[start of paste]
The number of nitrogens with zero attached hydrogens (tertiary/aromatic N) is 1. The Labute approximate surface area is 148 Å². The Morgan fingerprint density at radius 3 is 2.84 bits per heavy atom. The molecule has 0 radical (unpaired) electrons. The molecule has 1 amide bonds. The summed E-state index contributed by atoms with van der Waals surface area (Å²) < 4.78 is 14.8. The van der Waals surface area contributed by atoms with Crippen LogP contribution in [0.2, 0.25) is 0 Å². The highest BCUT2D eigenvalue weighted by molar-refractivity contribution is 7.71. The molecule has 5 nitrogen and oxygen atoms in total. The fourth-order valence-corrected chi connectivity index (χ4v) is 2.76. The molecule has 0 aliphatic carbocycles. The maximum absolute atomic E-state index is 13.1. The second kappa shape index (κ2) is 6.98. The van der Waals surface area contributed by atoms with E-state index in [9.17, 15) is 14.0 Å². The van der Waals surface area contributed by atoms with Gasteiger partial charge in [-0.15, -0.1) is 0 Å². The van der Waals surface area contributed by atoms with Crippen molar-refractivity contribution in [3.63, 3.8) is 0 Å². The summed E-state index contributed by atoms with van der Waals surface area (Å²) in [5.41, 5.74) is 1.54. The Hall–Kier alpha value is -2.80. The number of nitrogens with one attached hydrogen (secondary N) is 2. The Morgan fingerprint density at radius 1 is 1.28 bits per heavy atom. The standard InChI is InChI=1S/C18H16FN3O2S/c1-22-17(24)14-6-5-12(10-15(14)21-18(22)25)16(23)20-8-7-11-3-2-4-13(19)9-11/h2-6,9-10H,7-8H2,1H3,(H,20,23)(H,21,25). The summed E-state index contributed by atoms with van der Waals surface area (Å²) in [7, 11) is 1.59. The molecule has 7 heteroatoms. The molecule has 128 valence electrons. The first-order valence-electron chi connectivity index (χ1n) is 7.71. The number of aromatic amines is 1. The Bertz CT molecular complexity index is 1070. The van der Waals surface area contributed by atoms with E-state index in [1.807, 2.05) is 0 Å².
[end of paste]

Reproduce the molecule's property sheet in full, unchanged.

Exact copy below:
The number of nitrogens with zero attached hydrogens (tertiary/aromatic N) is 1. The Labute approximate surface area is 148 Å². The Morgan fingerprint density at radius 3 is 2.84 bits per heavy atom. The molecule has 0 radical (unpaired) electrons. The molecule has 1 amide bonds. The summed E-state index contributed by atoms with van der Waals surface area (Å²) < 4.78 is 14.8. The van der Waals surface area contributed by atoms with Crippen LogP contribution in [0.2, 0.25) is 0 Å². The highest BCUT2D eigenvalue weighted by molar-refractivity contribution is 7.71. The molecule has 5 nitrogen and oxygen atoms in total. The fourth-order valence-corrected chi connectivity index (χ4v) is 2.76. The molecule has 0 aliphatic carbocycles. The maximum absolute atomic E-state index is 13.1. The second kappa shape index (κ2) is 6.98. The van der Waals surface area contributed by atoms with E-state index in [9.17, 15) is 14.0 Å². The van der Waals surface area contributed by atoms with Gasteiger partial charge in [-0.15, -0.1) is 0 Å². The van der Waals surface area contributed by atoms with Crippen molar-refractivity contribution in [3.63, 3.8) is 0 Å². The summed E-state index contributed by atoms with van der Waals surface area (Å²) in [5.41, 5.74) is 1.54. The Hall–Kier alpha value is -2.80. The number of nitrogens with one attached hydrogen (secondary N) is 2. The Morgan fingerprint density at radius 1 is 1.28 bits per heavy atom. The standard InChI is InChI=1S/C18H16FN3O2S/c1-22-17(24)14-6-5-12(10-15(14)21-18(22)25)16(23)20-8-7-11-3-2-4-13(19)9-11/h2-6,9-10H,7-8H2,1H3,(H,20,23)(H,21,25). The summed E-state index contributed by atoms with van der Waals surface area (Å²) in [7, 11) is 1.59. The molecule has 7 heteroatoms. The molecule has 128 valence electrons. The first-order valence-electron chi connectivity index (χ1n) is 7.71. The number of aromatic amines is 1. The Bertz CT molecular complexity index is 1070. The van der Waals surface area contributed by atoms with E-state index in [1.807, 2.05) is 0 Å².